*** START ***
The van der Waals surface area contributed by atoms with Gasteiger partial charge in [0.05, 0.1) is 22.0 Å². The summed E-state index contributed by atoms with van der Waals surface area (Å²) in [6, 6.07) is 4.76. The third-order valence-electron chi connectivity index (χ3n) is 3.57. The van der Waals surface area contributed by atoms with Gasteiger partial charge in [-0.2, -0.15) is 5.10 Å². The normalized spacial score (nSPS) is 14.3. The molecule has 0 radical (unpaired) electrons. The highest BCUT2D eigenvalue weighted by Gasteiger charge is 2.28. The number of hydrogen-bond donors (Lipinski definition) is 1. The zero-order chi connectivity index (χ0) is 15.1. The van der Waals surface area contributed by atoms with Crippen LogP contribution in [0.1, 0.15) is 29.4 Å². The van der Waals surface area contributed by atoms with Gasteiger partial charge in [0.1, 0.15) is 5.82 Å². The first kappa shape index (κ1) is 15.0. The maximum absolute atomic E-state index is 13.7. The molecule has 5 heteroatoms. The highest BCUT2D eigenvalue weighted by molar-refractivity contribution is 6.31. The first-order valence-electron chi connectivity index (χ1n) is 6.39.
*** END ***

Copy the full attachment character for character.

The van der Waals surface area contributed by atoms with Gasteiger partial charge in [0.05, 0.1) is 22.0 Å². The summed E-state index contributed by atoms with van der Waals surface area (Å²) in [6, 6.07) is 4.76. The third-order valence-electron chi connectivity index (χ3n) is 3.57. The van der Waals surface area contributed by atoms with Gasteiger partial charge in [-0.2, -0.15) is 5.10 Å². The normalized spacial score (nSPS) is 14.3. The molecule has 0 radical (unpaired) electrons. The highest BCUT2D eigenvalue weighted by Gasteiger charge is 2.28. The number of hydrogen-bond donors (Lipinski definition) is 1. The zero-order chi connectivity index (χ0) is 15.1. The van der Waals surface area contributed by atoms with Crippen LogP contribution in [0.1, 0.15) is 29.4 Å². The van der Waals surface area contributed by atoms with Gasteiger partial charge in [0.1, 0.15) is 5.82 Å². The first kappa shape index (κ1) is 15.0. The maximum absolute atomic E-state index is 13.7. The molecule has 5 heteroatoms. The highest BCUT2D eigenvalue weighted by molar-refractivity contribution is 6.31. The first-order valence-electron chi connectivity index (χ1n) is 6.39.